Russian official says Ukraine carried out drone attack on Black Sea fleet HQ

Reuters

Russian official says Ukraine carried out drone attack on Black Sea fleet HQ

July 31, 2022

(Reuters) – A senior official in Russian-annexed Crimea accused Ukraine on Sunday of carrying out a drone attack ahead of planned celebrations to mark Navy Day, injuring five and forcing the cancellation of festivities.

The accusation comes hours before Russian President Vladimir Putin is due to oversee Navy Day celebrations in his hometown of St Petersburg and approve Russia’s naval doctrine as Moscow presses on with its military intervention in Ukraine.

“An unidentified object flew into the courtyard of the fleet’s headquarters,” Mikhail Razvozhayev, governor of Sevastopol, home to Russia’s Black Sea fleet, wrote on the Telegram messaging app.

“According to preliminary information, it is a drone.”

He said Ukraine had decided to “spoil Navy Day for us”.

The Ukrainian defence ministry did not immediately respond to a request for comment.

Razvozhayev said that five employees of the fleet headquarters had been injured in the incident and that the Federal Security Service (FSB) was investigating its circumstances.

“All celebrations have been cancelled for security reasons,” Razvozhayev said. “Please remain calm and stay home if possible.”

Navy Day is an annual Russian holiday during which its fleets stage naval parades and honour its sailors.

Russia annexed Crimea from Ukraine in March 2014, prompting a major row with the West which deepened over Moscow’s role in an insurgency of pro-Russian separatists in eastern Ukraine.

(Reporting by Reuters; Editing by Kirsten Donovan)

When someone dies, what happens to the body?

The Conversation

When someone dies, what happens to the body?

Mark Evely, Program Director and Assistant Professor of Mortuary Science, Wayne State University – July 31, 2022

When a life ends, those who remain deal with the body. <a href=
When a life ends, those who remain deal with the body. Jim Watson/AFP via Getty Images

Upwards of 2.8 million people die every year in the United States. As a funeral director who heads a university mortuary science program, I can tell you that while each individual’s life experiences are unique, what happens to a body after death follows a broadly predictable chain of events.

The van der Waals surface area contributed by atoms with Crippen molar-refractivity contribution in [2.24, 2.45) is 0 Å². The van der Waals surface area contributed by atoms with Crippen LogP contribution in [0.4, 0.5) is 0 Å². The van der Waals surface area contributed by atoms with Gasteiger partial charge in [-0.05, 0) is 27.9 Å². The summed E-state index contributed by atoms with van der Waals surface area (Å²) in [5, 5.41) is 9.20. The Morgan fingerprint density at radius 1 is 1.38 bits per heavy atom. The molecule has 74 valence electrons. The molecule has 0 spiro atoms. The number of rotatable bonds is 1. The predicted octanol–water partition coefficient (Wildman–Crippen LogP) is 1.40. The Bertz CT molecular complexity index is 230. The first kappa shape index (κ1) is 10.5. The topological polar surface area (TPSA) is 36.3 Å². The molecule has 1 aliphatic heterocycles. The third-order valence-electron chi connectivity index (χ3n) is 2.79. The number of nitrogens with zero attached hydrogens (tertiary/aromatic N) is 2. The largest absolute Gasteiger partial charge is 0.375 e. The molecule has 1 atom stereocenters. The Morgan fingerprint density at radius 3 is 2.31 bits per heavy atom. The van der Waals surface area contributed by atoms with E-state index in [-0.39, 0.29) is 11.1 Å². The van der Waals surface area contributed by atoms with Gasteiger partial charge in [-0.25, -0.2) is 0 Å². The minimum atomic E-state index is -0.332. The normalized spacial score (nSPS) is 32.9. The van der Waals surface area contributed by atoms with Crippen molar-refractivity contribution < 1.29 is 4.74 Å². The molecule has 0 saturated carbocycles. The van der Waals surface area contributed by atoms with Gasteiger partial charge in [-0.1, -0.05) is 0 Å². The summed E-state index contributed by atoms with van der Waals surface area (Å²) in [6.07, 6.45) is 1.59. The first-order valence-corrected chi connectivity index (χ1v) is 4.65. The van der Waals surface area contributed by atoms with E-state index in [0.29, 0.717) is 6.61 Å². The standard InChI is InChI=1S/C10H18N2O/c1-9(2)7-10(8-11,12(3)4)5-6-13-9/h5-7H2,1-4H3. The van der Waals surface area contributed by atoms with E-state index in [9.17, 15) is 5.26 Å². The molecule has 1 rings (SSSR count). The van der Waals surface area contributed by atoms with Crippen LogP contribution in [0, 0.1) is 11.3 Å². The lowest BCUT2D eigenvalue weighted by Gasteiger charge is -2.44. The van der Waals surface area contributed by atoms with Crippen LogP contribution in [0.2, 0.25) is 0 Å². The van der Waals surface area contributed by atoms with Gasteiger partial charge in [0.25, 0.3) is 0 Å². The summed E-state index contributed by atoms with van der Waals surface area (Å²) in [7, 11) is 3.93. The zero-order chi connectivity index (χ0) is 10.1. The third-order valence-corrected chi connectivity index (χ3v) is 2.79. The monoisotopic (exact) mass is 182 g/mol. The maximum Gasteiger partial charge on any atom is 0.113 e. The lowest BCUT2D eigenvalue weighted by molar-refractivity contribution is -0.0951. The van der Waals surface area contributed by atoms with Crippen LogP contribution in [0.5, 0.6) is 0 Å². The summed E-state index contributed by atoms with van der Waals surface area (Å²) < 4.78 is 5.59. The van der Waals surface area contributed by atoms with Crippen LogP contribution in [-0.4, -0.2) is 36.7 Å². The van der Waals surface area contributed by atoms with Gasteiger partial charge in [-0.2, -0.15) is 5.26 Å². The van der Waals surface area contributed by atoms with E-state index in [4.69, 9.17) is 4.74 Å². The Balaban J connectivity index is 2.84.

In general, it depends on three things: where you die, how you die and what you or your family decide on for funeral arrangements and final disposition.

In death’s immediate aftermath

Death can happen anywhere: at home; in a hospital, nursing or palliative care facility; or at the scene of an accident, homicide or suicide.

A medical examiner or coroner must investigate whenever a person dies unexpectedly while not under a doctor’s care. Based on the circumstances of the death, they determine whether an autopsy is needed. If so, the body travels to a county morgue or a funeral home, where a pathologist conducts a detailed internal and external examination of the body as well as toxicology tests.

Once the body can be released, some states allow for families to handle the body themselves, but most people employ a funeral director. The body is placed on a stretcher, covered and transferred from the place of death – sometimes via hearse, but more commonly these days a minivan carries it to the funeral home.

State law determines who has the authority to make funeral arrangements and decisions about the remains. In some states, you can choose during your lifetime how you’d like your body treated when you die. In most cases, however, decisions fall on surviving family or someone you appointed before your death.

Preparing the body for viewing

In a 2020 consumer survey conducted by the National Funeral Directors Association, 39.4% of respondents reported feeling it’s very important to have the body or cremated remains present at a funeral or memorial service.

To prepare for that, the funeral home will usually ask whether the body is to be embalmed. This process sanitizes the body, temporarily preserves it for viewing and services, and restores a natural, peaceful appearance. Embalming is typically required for a public viewing and in certain other circumstances, including if the person died of a communicable disease or if the cremation or burial is to be delayed for more than a few days.

A funeral home director and an intern stand by a mortuary table. <a href=
A funeral home director and an intern stand by a mortuary table. John Moore/Getty Images News via Getty Images

When the funeral director begins the embalming process, he places the body on a special porcelain or stainless steel table that looks much like what you’d find in an operating room. He washes the body with soap and water and positions it with the hands crossed over the abdomen, as you’d see them appear in a casket. He closes the eyes and mouth.

Next the funeral director makes a small incision near the clavicle, to access the jugular vein and carotid artery. He inserts forceps into the jugular vein to allow blood to drain out, while at the same time injecting embalming solution into the carotid artery via a small tube connected to the embalming machine. For every 50 to 75 pounds of body weight, it takes about a gallon of embalming solution, largely made up of formaldehyde. The funeral director then removes excess fluids and gases from the abdominal and thoracic cavities using an instrument called a trocar. It works much like the suction tube you’ve experienced at the dentist.